For the past several years, thousands of hobbyist drones, plus fleets from over 116,000 commercial remote pilots, have entered the airspace causing concern amongst regulators on how to combat aerial interference. Yesterday, the Federal Aviation Administration (FAA) issued a notice stating that recreational pilots of unmanned aircraft must steer clear of controlled airspace and other restricted airports.
While the notice is not legally binding, if any operation by a recreational pilot fails to satisfy any of the eight statutory conditions outlined in the notice, the FAA has the authority to take enforcement action — especially if the safety of the national airspace system is compromised.
INCLUDED IN THE ACT WAS THE REPEAL OF SECTION 336, A LAW THAT EXEMPTS MODEL (HOBBYIST) AIRCRAFT FROM NEW FAA RULEMAKING, OTHERWISE KNOWN AS THE ‘SPECIAL RULE FOR MODEL AIRCRAFT.’ THE AGENCY IS NOW DEMANDING COMPLIANCE.
The new set of measures is the first step in addressing some of the rules and regulations outlined in the FAA Reauthorization Act of 2018, signed by President Donald Trump after passing overwhelmingly by a 93-6 vote. Included in the act was the repeal of Section 336, a law that exempts model (hobbyist) aircraft from new FAA rulemaking, otherwise known as the ‘Special Rule for Model Aircraft.’ The agency is now demanding compliance.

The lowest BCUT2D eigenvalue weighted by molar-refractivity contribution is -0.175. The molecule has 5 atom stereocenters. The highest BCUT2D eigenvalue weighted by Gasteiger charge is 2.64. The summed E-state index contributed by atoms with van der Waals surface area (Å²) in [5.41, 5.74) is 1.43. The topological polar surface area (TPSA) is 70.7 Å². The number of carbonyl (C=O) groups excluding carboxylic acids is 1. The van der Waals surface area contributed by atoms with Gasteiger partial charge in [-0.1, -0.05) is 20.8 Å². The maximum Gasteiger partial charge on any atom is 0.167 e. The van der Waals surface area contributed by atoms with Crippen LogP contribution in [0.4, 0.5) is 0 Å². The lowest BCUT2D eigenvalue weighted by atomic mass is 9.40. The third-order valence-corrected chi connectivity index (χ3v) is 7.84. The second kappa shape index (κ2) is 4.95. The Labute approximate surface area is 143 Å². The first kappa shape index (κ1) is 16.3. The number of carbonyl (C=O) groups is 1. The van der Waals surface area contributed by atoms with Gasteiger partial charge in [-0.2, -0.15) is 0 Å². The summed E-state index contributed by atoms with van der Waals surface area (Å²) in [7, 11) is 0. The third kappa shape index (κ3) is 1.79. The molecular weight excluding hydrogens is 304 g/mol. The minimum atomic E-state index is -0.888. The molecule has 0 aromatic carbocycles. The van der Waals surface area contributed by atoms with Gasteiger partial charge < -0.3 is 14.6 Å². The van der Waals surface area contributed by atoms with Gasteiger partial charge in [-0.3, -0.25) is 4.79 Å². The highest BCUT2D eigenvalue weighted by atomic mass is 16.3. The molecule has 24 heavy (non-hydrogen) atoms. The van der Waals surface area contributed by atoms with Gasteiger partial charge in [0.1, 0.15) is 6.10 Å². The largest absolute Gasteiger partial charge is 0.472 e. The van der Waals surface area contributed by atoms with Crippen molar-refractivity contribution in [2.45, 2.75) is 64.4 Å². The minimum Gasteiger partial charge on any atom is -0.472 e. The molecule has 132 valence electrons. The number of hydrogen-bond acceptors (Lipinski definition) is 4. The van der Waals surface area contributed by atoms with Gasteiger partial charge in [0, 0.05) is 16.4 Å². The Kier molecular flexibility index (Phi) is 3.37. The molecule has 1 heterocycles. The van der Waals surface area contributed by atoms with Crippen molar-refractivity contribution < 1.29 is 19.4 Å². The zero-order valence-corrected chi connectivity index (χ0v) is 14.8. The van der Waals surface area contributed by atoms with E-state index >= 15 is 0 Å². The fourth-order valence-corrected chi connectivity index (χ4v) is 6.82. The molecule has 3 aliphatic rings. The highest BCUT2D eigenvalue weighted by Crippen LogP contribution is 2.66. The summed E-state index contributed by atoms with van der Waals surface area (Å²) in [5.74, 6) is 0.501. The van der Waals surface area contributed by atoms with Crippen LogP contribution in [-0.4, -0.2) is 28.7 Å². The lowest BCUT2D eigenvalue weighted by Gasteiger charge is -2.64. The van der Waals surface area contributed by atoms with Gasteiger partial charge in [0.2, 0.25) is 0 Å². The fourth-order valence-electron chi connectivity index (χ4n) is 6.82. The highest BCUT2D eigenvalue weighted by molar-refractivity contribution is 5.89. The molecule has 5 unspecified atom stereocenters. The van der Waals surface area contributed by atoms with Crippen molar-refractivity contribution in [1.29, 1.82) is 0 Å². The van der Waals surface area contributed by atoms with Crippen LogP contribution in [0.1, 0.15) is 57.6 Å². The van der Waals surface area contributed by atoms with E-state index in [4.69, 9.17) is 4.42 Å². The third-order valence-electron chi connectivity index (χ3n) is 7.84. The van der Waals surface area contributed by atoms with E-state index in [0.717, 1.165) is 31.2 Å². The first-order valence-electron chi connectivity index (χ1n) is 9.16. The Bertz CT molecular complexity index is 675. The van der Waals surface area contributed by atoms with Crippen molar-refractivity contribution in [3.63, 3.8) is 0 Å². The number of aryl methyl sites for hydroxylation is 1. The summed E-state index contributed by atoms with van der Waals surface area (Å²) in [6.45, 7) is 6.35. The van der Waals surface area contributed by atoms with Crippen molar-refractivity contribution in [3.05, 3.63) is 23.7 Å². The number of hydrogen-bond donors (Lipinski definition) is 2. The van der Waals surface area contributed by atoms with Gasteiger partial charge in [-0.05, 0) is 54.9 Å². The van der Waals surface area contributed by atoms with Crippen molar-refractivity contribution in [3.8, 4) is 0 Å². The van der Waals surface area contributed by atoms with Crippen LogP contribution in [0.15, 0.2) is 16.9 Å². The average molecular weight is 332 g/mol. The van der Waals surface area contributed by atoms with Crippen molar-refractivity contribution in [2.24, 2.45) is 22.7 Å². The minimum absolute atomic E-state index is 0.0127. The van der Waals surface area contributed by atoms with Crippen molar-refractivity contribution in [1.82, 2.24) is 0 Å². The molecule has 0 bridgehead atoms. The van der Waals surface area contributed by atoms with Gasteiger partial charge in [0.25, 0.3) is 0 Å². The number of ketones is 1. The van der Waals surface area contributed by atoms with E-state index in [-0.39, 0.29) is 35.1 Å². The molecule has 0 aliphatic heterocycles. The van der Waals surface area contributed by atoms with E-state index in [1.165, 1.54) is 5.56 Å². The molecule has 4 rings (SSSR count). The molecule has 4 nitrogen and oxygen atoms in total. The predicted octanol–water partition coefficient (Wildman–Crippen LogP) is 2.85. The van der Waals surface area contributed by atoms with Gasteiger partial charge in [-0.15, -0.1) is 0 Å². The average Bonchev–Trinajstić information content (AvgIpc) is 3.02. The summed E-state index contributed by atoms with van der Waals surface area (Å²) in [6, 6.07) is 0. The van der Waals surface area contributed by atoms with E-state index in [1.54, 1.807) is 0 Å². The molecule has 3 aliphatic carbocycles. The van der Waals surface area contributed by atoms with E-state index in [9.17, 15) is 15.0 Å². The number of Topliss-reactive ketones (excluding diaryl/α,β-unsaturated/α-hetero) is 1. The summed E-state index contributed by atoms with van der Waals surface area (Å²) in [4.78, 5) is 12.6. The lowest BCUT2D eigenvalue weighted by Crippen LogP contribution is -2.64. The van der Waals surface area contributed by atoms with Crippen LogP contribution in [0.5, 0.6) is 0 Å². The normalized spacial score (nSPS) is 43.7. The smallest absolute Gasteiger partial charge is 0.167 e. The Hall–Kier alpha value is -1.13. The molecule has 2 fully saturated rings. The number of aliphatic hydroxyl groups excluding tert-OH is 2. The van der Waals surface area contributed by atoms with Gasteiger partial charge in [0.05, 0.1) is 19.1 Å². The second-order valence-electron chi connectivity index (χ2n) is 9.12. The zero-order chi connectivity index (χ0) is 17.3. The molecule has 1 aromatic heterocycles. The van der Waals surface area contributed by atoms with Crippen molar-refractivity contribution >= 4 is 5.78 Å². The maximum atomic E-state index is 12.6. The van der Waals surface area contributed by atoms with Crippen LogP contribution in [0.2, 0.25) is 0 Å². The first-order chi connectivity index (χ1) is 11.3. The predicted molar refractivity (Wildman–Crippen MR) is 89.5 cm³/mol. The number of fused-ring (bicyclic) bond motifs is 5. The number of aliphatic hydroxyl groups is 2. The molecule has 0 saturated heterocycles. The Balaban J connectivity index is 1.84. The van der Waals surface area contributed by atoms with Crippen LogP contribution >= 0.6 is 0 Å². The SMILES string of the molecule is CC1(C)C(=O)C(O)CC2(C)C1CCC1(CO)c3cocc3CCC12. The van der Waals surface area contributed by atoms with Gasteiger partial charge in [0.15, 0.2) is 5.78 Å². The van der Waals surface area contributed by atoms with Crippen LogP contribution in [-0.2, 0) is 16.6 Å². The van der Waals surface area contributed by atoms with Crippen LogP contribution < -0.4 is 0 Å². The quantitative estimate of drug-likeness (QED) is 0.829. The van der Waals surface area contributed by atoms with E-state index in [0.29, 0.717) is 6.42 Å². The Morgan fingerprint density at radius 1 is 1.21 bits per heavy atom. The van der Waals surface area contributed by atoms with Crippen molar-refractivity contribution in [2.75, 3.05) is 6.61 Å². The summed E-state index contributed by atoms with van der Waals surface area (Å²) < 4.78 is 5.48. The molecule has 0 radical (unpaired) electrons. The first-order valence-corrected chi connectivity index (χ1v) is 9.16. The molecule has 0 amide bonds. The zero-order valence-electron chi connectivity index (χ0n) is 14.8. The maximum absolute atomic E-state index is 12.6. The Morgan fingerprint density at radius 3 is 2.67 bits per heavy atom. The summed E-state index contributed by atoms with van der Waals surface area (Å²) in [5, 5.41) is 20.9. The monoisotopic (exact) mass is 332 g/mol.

‘While recreational flyers may continue to fly below 400 feet in uncontrolled airspace without specific certification or operating authority from the FAA, they are now required to obtain prior authorization from the FAA before flying in controlled airspace around airports,’ the FAA said in a statement Thursday. ‘Furthermore, they must comply with all airspace restrictions and prohibitions when flying in controlled and uncontrolled airspace.’
Prior to this notice, recreational pilots simply had to notify the airport operator and the airport air traffic control tower before flying within five miles of said airport. Now they need to obtain the same authorizations as commercial drones in controlled airspace. Because Low Altitude Authorization and Notification Capability (LAANC) is not yet available for recreational users, they’re confined to fixed sites within 5 miles of airports and Class G airspace.
The FAA intends to upgrade LAANC to allow recreational users to access the system. There are also plans for an aeronautical knowledge and safety test. Recreational users are required to pass and provide proof to the FAA or law enforcement if requested.
As the FAA’s Executive Director for UAS Integration, Jay Merkle, explains, ‘we view this as a very positive step forward for the safe integration of UAS. Including everyone under the same rules really does move everything forward.’